Pfizer revealed on Wednesday that the FDA has granted approval for a second respiratory syncytial virus (RSV) vaccine, specifically designed to prevent lower respiratory infections in adults aged 60 and over.
This approval for the unadjuvanted, bivalent RSV prefusion F protein vaccine, known as Abrysvo, comes after an endorsement from the FDA’s Vaccines and Related Biological Products Advisory Committee (VRBPAC) in March. The committee voted 7-4 in favor of the vaccine’s efficacy and safety data, which were primarily derived from the RENOIR trial.
The phase III study involved approximately 37,000 participants aged 60 and above, who were randomly assigned to receive a single intramuscular injection dose of the vaccine (120 µg) or a placebo. The interim analysis demonstrated that the vaccine achieved 66.7% efficacy against two or lower respiratory tract RSV symptoms (with a 96.66% confidence interval of 28.8-85.8) and 85.7% efficacy against three or more symptoms (with a 96.66% confidence interval of 32.0-98.7), successfully meeting the co-primary endpoints of the study.
Edward Walsh, MD, the principal investigator of RENOIR at the University of Rochester Medical Center in New York, emphasized the importance of this approval: “This past RSV season demonstrated the serious consequences and potential health risks this virus poses for older adults. Today’s FDA approval of Abrysvo recognizes significant scientific progress and importantly helps provide older adults potential protection against RSV and an opportunity to improve community health by helping prevent the disease.”
Developing safe and effective RSV vaccines has been a challenging and lengthy process. Prior to the recent approval of GSK’s adjuvanted RSV prefusion F protein-based vaccine (Arexvy), no vaccines existed to safeguard against RSV infections, which can have severe consequences for young children and older adults. Previous attempts using a formalin-inactivated RSV vaccine in the late 1960s resulted in enhanced infections in children lacking prior exposure to the virus.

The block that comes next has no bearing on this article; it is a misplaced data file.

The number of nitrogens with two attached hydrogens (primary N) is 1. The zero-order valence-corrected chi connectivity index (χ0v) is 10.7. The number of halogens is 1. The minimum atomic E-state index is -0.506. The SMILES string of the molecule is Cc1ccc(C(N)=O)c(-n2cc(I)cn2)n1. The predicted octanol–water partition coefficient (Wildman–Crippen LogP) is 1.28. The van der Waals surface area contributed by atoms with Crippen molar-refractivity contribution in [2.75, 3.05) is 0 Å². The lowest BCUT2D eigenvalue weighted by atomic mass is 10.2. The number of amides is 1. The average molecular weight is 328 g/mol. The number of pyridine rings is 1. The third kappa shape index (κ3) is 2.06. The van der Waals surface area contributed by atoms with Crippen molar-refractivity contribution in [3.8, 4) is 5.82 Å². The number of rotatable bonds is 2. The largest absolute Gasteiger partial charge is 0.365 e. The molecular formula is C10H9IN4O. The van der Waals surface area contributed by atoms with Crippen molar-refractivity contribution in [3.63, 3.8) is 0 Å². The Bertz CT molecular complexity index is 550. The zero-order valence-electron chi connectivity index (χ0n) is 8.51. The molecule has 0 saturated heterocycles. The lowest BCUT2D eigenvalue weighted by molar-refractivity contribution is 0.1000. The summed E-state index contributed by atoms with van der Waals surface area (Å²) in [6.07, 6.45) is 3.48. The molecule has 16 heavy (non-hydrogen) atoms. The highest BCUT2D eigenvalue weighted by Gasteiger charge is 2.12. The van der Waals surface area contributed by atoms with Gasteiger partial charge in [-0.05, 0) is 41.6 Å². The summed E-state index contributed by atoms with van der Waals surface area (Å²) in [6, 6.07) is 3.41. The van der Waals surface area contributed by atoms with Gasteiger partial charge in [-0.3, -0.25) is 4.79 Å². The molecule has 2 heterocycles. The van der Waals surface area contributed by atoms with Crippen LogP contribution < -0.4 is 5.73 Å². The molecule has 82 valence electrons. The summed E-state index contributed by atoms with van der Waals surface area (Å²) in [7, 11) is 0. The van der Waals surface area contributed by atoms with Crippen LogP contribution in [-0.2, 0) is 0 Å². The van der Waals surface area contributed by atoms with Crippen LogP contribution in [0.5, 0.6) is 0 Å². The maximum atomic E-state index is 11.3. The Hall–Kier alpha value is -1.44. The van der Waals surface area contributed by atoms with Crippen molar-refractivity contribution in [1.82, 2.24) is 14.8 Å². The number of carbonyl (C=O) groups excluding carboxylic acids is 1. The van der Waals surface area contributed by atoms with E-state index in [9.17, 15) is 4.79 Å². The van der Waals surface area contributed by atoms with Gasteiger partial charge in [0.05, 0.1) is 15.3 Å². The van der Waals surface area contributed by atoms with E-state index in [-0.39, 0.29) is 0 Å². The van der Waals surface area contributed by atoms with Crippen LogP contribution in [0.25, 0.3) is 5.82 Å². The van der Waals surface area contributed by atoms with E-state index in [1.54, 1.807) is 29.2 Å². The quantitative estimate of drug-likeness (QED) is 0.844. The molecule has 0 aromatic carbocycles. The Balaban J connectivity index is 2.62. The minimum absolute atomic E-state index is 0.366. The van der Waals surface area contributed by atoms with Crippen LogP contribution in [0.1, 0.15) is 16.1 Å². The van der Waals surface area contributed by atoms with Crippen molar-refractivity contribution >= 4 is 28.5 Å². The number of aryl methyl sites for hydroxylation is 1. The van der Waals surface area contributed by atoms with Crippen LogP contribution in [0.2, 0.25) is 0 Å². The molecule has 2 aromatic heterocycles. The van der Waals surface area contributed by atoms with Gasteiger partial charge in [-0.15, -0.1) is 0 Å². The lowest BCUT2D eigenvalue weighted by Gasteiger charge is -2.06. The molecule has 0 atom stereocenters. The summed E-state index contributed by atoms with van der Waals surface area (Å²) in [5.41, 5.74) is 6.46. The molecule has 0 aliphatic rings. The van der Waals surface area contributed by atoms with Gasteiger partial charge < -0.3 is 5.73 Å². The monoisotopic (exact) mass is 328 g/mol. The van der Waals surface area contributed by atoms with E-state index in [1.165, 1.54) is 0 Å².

According to CDC data, an estimated 60,000 to 160,000 older adults in the U.S. are hospitalized annually due to RSV infections, with 6,000 to 10,000 deaths associated with this highly contagious virus in this age group. Risk factors for severe disease include advancing age, asthma, heart failure, and chronic obstructive pulmonary disease.
VRBPAC also recently assessed Pfizer’s RSV prefusion F protein vaccine administered to mothers in the third trimester to prevent infections in infants. The committee voted 14-0 on efficacy and 10-4 on safety. Pfizer intends to conduct further studies on the vaccine in multiple age groups, including healthy children aged 2-5 years and other high-risk populations.
Common adverse events (≥10%) observed with the vaccine included pain at the injection site, fatigue, headache, and muscle pain. The vaccine’s labeling contains contraindications for individuals with a history of severe allergic reactions to any components of the vaccine. Pfizer also cautioned that fainting may occur after vaccine administration, and individuals with weakened immune systems may have a reduced response to the product.
The company anticipates that the vaccine will be available for older adults in the fall, with the CDC’s Advisory Committee on Immunization Practices convening on June 21 to discuss recommendations regarding its appropriate use in this age group.